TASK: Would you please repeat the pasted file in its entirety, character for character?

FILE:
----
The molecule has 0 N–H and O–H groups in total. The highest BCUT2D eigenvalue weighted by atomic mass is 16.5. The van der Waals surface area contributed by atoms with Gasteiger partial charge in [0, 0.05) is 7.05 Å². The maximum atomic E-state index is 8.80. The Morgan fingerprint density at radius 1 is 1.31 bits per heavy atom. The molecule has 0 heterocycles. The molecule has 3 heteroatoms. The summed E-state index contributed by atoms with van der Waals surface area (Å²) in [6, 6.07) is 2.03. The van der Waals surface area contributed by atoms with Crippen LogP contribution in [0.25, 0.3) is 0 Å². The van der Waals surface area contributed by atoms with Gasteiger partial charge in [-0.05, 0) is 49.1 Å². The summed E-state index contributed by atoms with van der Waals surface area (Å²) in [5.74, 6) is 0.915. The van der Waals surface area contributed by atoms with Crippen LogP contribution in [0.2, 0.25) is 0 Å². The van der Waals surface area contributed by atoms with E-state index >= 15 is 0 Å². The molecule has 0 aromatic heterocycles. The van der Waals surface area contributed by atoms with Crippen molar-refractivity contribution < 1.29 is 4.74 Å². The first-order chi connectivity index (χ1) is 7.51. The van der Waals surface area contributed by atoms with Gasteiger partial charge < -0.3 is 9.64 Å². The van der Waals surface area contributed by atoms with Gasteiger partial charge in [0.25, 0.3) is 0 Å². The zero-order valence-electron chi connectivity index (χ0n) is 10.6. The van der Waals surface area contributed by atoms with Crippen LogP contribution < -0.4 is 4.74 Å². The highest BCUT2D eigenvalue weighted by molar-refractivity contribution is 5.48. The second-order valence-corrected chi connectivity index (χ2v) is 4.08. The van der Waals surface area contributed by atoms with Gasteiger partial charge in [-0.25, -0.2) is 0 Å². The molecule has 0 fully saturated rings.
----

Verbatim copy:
The molecule has 0 N–H and O–H groups in total. The highest BCUT2D eigenvalue weighted by atomic mass is 16.5. The van der Waals surface area contributed by atoms with Gasteiger partial charge in [0, 0.05) is 7.05 Å². The maximum atomic E-state index is 8.80. The Morgan fingerprint density at radius 1 is 1.31 bits per heavy atom. The molecule has 0 heterocycles. The molecule has 3 heteroatoms. The summed E-state index contributed by atoms with van der Waals surface area (Å²) in [6, 6.07) is 2.03. The van der Waals surface area contributed by atoms with Crippen LogP contribution in [0.25, 0.3) is 0 Å². The van der Waals surface area contributed by atoms with Gasteiger partial charge in [-0.05, 0) is 49.1 Å². The summed E-state index contributed by atoms with van der Waals surface area (Å²) in [5.74, 6) is 0.915. The van der Waals surface area contributed by atoms with Crippen LogP contribution in [0.2, 0.25) is 0 Å². The van der Waals surface area contributed by atoms with E-state index >= 15 is 0 Å². The molecule has 0 aromatic heterocycles. The van der Waals surface area contributed by atoms with Crippen molar-refractivity contribution < 1.29 is 4.74 Å². The first-order chi connectivity index (χ1) is 7.51. The van der Waals surface area contributed by atoms with Gasteiger partial charge < -0.3 is 9.64 Å². The van der Waals surface area contributed by atoms with Gasteiger partial charge in [0.25, 0.3) is 0 Å². The zero-order valence-electron chi connectivity index (χ0n) is 10.6. The van der Waals surface area contributed by atoms with Crippen LogP contribution < -0.4 is 4.74 Å². The highest BCUT2D eigenvalue weighted by molar-refractivity contribution is 5.48. The second-order valence-corrected chi connectivity index (χ2v) is 4.08. The van der Waals surface area contributed by atoms with Gasteiger partial charge in [-0.25, -0.2) is 0 Å². The molecule has 0 fully saturated rings.